Tolkien Calendar 2011 Calendar – Aug 17 2010
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About the Author
John Ronald Reuel Tolkien (1892-1973) was a major scholar of the English language, specializing in Old and Middle English. Twice Professor of Anglo-Saxon (Old English) at the University of Oxford, he also wrote a number of stories, including most famously The Hobbit (1937) and The Lord of the Rings (1954-1955), which are set in a pre-historic era in an invented version of the world which he called by the Middle English name of Middle-earth.
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In the two page introduction Blok provides for the calendar he draws a distinction between "depicting" and "describing", and refers to his work as "accompanying" rather than "illustrating" The Lord of the Rings. His artwork focusses on the book's characters but only attempts to distinguish them through their weapons, hats, and size. Background detail is minimal to non-existent. Blok admits altering the story in favor of dramatic or artistic license, as in September's "The Slaying of the Nazgul", where Eowyn kills the Ringwraith with a spear rather than a sword so Blok could have the Ringwraith tower above the scene with Merry slipping in with his knife below. Blok's Gollum is especially odd, as Tolkien himself pointed out, appearing lizard-like with a tail rather than as a pitiful hobbit relative.
While it will take some getting used to, I believe I will enjoy this calendar in 2011. The paintings have a lot of energy and color, especially my favorites, August's "Battle of the Hornburg," May's "Ents Marching on Isengard" and the cover illustration of the Oliphaunt.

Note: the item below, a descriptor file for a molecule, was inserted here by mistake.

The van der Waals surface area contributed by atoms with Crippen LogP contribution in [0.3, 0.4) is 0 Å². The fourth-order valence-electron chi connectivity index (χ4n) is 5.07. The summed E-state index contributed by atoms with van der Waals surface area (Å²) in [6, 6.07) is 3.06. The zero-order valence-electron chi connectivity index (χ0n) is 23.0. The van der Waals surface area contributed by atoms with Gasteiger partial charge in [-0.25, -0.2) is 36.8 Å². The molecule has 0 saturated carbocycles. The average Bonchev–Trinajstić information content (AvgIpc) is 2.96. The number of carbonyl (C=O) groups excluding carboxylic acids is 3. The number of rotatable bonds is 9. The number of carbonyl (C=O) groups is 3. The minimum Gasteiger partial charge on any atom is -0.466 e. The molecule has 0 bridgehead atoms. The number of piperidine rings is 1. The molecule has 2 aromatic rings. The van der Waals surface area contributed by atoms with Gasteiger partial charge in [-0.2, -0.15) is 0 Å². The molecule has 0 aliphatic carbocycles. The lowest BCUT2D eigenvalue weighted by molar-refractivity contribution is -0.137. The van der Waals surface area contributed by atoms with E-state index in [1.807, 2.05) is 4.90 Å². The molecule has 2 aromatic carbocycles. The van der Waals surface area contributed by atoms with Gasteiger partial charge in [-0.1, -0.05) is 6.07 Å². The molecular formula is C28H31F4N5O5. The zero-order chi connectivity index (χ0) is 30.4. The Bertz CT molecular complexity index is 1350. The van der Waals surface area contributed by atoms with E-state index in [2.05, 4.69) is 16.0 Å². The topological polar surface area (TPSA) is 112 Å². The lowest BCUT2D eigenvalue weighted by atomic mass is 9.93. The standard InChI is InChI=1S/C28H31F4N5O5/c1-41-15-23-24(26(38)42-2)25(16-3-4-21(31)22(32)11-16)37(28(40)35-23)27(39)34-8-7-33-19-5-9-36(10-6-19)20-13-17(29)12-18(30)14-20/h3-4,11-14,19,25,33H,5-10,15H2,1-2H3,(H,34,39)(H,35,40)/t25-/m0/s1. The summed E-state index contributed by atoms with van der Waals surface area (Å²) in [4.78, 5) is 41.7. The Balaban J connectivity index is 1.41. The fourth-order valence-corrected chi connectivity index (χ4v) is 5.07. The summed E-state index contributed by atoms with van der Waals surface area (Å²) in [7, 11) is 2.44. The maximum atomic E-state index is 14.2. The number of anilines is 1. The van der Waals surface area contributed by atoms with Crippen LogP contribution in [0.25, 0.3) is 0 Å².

Cor Blok is someone not many are familiar with, even among the Tolkien core fans. I ran into his illustrations some years ago by pure accident. He visited Master Tolkien who liked his work and purchased two of them, in addition to the one he got from Blok as a present. Blok went on to produce the covers for the 1965 unified Dutch edition of Lord of the Rings, as well as the individual books edition that followed.
He created his Tolkien pieces at the time when a lot of artists went for plenty of colours and detail and he wanted to go opposite of this. He also wanted paintings that resembled the old art which influenced the way these were made, that account for the patina of a sorts that is apparent. His style is different for sure but open you mind and truly look. He goes deeper than the mere surface of the story, his paintings tell of the emotion underneath, that very same thing that got so many of us to love Tolkien's world in the first place. It is, in a way, Tolkien laid bare, and what a wonderful world it is. There is no need for all those additional colours or details when you are looking at essence of the books themselves captured in these illustrations.
As a bit of curiosity - 'The Stairs of Cirith Ungol' is Blok's favourite piece and I saw it for the first time here. I found it incredibly touching and it certainly captured the emotions of that moment in fullest - do we really need anything else?
In the end I would like to ask just for a bit of respect for the artist. I understand that people may not like the style, are used to something else, are even disappointed. There is still no need for off handed comments like some here.
Give it a chance. It is something different indeed but for me, a marvellous edition to Tolkien calendars and an honouring of a sorts, of a man whose work was appreciated and loved by Tolkien himself. So many people thought Tolkien's books were childish, out of the norm and not something to even give a chance to; let us not be like that. I hope you'll give a chance to this calendar and the wonderful illustrations within that may not be the 'norm' but are the essence of Tolkien instead and what more can we ask for?
Imploring note to Christopher T. & siblings: Please don't try this again! Stick with Naismith and Howe, et al!